Automotive refinish suppliers are your friend. But I use fast synthetic
thinners rather than cellulose thinners, it is much less likely to react
with an old finish that you may be spraying over.
Car accessory shops
car body paint suppliers
Google for cellulose thinners produces many on line suppliers
Note that there are different grades and types for different purposes and
prices to suit
You won;t. Can't be shipped/posted. Too inflammable.
Go to a model shop, or to a builders merchants, or to an automotive car
paint factors, or to a chemists. Or to a glass fiber supply place - for
This product is only available at B&Q's tills. It is not put on their
shelves. In other words ask a cashier who will have a supply in a
locked cupboard. When I checked I found they had Hammerite Cellulose
Thinners which was about twice as expensive as a similar sized can I
bought at a Motobitz kind of shop.
You can buy small tins in Halfords, etc, but if you find a car paint
supplier you'll get 5 litres for not much more. If you're just using it
for cleaning things get the cheap type for spray gun cleaning. If for
diluting high quality paint ask for fast thinners - it costs more, though.
*I almost had a psychic girlfriend but she left me before we met *
Dave Plowman email@example.com London SW
Cellulose thinner is/was derived from the cotton plant, described as a
very volatile aggressive solvent and when used as a medium for paint
(cellulose paint) it is resoluble, meaning is can be dissolved or
redissolved in its own solvent, this is how the cellulose paint
finishing system works by softening the underneath layers of (cellulose)
paint which forms a unique solid bonded mass paint thickness and not as
Turpentine is a mild resinous extract taken from pine trees described as
an oil or spirit, it it not resoluble it its own solvent which is why
you don't get solvent reactions with turpentine based paints etc, this
paint medium lays on top of each layer separately each as an individual
layer and does not form a solid bonded mass paint thickness.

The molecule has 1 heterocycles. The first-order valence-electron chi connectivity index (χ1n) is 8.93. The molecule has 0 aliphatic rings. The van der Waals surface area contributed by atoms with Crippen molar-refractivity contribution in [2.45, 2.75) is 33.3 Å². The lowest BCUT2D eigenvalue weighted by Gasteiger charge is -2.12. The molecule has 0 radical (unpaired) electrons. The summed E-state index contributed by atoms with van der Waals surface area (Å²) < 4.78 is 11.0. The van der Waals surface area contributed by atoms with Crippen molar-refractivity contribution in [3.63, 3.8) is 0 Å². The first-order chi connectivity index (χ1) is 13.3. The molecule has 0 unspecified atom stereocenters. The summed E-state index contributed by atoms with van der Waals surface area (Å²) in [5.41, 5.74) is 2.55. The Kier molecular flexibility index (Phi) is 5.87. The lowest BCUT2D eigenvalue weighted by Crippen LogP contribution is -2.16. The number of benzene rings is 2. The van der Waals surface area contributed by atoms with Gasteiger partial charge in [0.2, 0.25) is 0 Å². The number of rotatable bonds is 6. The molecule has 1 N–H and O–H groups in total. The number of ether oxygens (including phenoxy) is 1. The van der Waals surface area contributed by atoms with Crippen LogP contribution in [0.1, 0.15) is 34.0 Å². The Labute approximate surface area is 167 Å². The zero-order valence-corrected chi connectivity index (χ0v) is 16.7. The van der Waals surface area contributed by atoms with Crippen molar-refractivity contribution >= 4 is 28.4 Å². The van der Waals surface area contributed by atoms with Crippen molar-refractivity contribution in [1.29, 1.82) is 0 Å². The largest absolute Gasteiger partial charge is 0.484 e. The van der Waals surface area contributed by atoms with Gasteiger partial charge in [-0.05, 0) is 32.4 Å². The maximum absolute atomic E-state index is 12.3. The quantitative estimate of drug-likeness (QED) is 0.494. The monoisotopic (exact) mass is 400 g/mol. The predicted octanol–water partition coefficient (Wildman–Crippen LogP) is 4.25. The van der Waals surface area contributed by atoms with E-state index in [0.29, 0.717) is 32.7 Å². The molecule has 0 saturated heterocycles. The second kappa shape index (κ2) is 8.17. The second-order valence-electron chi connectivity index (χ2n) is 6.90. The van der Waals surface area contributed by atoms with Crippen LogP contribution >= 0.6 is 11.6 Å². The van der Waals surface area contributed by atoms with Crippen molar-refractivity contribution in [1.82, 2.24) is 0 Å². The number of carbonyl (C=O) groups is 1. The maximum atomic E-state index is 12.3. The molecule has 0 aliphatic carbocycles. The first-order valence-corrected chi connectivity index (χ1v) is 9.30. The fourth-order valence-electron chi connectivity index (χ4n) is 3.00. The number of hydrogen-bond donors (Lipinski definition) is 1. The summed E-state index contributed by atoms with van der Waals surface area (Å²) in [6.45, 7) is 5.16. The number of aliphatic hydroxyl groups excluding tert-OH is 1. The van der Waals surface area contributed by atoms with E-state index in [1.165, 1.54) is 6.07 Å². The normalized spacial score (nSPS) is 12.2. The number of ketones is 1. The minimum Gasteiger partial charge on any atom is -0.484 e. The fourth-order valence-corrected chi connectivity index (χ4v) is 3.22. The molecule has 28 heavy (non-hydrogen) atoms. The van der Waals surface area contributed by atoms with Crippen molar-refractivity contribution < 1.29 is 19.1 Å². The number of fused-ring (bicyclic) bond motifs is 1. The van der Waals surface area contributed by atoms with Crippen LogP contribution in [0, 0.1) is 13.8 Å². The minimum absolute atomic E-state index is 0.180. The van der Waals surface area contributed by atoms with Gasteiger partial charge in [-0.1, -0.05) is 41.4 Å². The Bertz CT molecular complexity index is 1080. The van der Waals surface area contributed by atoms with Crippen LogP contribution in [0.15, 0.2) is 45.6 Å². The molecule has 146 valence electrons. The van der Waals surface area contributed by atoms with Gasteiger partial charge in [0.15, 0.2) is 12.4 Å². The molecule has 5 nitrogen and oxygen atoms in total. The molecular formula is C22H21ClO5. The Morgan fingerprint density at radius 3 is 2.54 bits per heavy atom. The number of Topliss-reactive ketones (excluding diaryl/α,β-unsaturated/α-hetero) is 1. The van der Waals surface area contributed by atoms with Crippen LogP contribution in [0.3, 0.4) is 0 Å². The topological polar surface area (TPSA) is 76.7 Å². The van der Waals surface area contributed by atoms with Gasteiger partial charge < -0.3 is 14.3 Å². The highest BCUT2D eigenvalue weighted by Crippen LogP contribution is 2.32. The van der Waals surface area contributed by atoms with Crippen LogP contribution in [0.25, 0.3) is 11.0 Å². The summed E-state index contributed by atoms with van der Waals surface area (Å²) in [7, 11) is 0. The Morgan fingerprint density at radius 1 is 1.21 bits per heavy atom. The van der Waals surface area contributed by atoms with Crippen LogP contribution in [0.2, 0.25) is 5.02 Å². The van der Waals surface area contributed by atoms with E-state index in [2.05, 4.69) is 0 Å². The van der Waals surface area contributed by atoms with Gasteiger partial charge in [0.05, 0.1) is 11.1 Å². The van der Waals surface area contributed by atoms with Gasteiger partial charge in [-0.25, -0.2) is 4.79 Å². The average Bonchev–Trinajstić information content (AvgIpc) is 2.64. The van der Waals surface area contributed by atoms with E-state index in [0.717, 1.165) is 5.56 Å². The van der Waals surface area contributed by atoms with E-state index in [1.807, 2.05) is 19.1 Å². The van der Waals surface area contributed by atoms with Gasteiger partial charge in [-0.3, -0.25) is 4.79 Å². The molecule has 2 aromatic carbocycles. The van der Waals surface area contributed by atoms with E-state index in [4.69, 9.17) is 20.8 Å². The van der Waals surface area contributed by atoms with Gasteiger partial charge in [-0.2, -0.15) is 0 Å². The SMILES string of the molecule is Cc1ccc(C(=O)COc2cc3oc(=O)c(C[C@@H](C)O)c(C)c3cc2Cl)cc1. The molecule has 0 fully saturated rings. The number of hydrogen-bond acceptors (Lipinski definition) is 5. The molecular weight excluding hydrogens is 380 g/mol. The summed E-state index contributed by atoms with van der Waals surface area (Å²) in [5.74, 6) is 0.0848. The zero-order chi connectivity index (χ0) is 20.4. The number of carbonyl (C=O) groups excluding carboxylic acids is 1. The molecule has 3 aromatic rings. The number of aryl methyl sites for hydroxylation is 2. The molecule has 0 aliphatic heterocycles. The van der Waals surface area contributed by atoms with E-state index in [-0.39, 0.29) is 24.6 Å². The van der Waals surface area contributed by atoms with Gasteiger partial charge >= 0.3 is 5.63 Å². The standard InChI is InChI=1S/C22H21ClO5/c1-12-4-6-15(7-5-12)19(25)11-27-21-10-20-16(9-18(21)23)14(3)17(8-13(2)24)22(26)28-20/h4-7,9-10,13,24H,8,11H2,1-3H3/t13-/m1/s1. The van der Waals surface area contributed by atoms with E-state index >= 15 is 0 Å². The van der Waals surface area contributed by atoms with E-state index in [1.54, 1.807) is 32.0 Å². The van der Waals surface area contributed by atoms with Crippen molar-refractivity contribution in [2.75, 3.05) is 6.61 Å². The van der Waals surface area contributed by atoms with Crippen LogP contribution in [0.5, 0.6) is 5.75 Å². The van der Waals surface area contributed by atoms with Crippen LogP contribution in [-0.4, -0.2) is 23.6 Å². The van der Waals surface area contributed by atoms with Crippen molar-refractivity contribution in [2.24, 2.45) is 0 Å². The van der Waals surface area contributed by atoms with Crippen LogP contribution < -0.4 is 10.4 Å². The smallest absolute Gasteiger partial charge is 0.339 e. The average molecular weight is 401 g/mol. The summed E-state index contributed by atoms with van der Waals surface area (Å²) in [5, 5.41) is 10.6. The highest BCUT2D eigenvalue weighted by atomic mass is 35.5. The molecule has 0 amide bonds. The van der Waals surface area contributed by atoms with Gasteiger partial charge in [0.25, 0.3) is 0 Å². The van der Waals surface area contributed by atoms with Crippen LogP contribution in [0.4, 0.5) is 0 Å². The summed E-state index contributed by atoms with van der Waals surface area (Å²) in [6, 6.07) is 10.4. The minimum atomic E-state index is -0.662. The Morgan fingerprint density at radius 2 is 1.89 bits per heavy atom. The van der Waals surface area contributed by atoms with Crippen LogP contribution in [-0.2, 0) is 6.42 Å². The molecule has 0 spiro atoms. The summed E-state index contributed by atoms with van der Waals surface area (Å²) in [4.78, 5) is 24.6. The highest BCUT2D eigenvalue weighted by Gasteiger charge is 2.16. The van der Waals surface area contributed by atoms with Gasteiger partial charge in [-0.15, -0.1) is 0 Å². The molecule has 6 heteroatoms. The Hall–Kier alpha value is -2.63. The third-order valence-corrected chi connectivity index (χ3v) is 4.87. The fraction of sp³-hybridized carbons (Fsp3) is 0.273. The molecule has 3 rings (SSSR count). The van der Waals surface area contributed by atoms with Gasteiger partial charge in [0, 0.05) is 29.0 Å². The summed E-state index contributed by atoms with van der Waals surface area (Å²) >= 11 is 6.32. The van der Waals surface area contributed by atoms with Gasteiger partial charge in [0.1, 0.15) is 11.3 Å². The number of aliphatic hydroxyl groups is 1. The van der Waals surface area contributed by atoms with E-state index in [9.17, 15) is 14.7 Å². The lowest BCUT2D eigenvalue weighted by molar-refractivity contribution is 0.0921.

You can wipe turpentine solvents over cellulose paint without affecting
the finish at all but you cannot wipe cellulose thinner over turps based
finishes or indeed cellulose because it will react, soften or lift the
paint finish like paint remover.
Turpentine, turpentine substitute, and white spirit are all compatible
with each other as they are not aggressive solvents unlike cellulose.
Coach painting tips and techniques + Land Rover colour codes
cellulose is not a solvent.
Nor IIRC is it derived from cotton any more. IIRC its pretty much
cellulose acetate that is what is referred to as 'cellulose' or 'celluloid'
Cellulose SOLVENTS (things that dissolve cellulose, not are made from
it) are aggressive organic solvents mostly derived from the
petrochemical indsustry, unlike alcohols (mainly derived from starches
by fermentation) or turpentine,. which is an oily complex substance
derived from wood, or white spirit, which is either is syntehtic, or
refined version of turpentine. Wiki says its a paraffin derived
synthetic..well from oil rather than wood anyway.
What is in a typical 'cellulose' solvent is pretty variable. Has to be
since the cellulose itself may be acetate, nitrate or butyrate, and
there are various properties of the solvent like speed of evaporation
and water absorption etc. etc. that affect how its used.
A bit of idle googling reveals that ethyl acetate (pear drops) is one as
is methyl acetate, certainly acetone ethylene glycol diacetate is used..
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